A rule-based decision support system for detecting, reporting, and substantiating contract cheating within assignments in computing courses in UK Higher Education

  • Ajit, S. (Author)
  • Aparna Maikkara (Author)

Activity: Academic Talks or PresentationsConference Presentation


Contract cheating is a global challenge to Higher Education and has increased with the onset of COVID-19 (Erguvan, 2021; Hill et al., 2021). It is an extremely serious issue in computing courses, particularly in relation to programming (Lancaster et al., 2019; Luxton-Reilly et al., 2018). Contract cheating can also be more broadly termed or redefined as assignment outsourcing (Awdry, 2021) because cheating need not explicitly be based on a specific contract. This could involve getting part or the whole assignment done by family or friends. Contract cheating brings serious disrepute to universities and devalues higher education qualifications. Contract cheating can have major consequences for public health and safety when students enter professions based on work produced by outsourcing (Dawson et al., 2020). It is also unfair on students who do not cheat and have worked hard to earn their degree. In the UK, Quality Assurance Agency (QAA) have stressed how contract cheating is an extremely serious matter when compared to plagiarism because of the deliberate, intentional decision of a student to engage a third-party to complete work (“Contracting to Cheat in Higher Education. How to Address Contract Cheating, the Use of Third-Party Services and Essay Mills. 2nd Edition, The Quality Assurance Agency for Higher Education,” 2017). QAA have also acknowledged that “… if a student is determined to find a way to use an essay mill, they will do so. Therefore, the greater deterrent will lie in detection of their use – detection is now the priority.” Assessment design can help in the reduction of cheating, but no assessment should be considered as cheat proof. 
Detection of contract cheating is time-consuming, onerous, and difficult. There is considerable amount of work done in developing software tools and methodologies to aid detection of contract cheating. Findings have suggested that software may be an effective component for universities to detect contract cheating (Dawson et al., 2020). Examples include Turnitin’s Authorship Investigate tool, stylometrics (Ison, 2020), keystroke dynamics (Byun et al., 2020) and intelligent decision comments (Renzella et al., 2020). It must be noted that none of these software tools/techniques can be used to accurately detect or substantiate contract cheating. This would still require human judgement after careful review of the evidence together with other information such as student viva/interview performance and academic engagement to determine the balance of probabilities if contract cheating has occurred. Hence, our research project hypothesized that an intelligent decision support system (or expert system) corroborating evidence from different tools and sources could improve the efficiency of detecting, reporting and substantiating contract cheating.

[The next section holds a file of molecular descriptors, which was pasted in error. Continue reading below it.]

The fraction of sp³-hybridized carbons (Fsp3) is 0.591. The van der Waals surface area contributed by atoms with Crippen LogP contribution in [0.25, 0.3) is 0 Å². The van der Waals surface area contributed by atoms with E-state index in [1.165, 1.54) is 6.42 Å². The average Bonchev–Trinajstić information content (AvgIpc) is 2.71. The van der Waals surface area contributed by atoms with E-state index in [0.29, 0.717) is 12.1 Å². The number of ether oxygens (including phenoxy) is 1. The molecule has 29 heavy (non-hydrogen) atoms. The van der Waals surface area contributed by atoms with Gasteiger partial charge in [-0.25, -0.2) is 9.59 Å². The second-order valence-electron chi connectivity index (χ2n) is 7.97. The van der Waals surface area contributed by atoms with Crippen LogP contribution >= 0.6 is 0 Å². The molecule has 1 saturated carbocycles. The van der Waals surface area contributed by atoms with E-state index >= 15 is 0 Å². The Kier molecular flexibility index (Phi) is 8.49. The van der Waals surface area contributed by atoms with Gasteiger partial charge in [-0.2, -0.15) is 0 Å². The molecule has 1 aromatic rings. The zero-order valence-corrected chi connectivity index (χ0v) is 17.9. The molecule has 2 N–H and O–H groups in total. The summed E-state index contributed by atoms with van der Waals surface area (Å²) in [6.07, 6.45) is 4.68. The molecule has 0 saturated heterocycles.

The research explored the possibility of using a rule-based expert system utilizing forward chaining algorithms to support decision making of markers and academic integrity officers. A pilot study was conducted within a UK university. The process of detecting, reporting, and substantiating contract cheating within that university involved several stages:
(1) The marker finds cues and suspects contract cheating to have occurred. He/she/they may then invite the student for a viva/interview to gather further evidence. On suspicion of contract cheating, the marker needs to fill in a standard referral form provided by the university. A summary of the reason(s) for referral needs to be stated in this form. The form then needs to be sent to the administration team together with all the evidence.(2) The administration team sends this form to one of the Academic Integrity Officers (AIO) appointed by the university. These officers are usually academics who are trained and given the responsibility of investigating academic misconduct cases. The AIO reviews the submission (referral form and evidence) and invites the student for an interview. Following interview and further investigation, the AIO decides on whether academic misconduct has occurred, the type of penalty and if the case needs to be referred to a panel for further investigation. The reasons for the decision need to be stated in the form.(3) The Panel makes the final decision based on the facts of the case and evidence provided.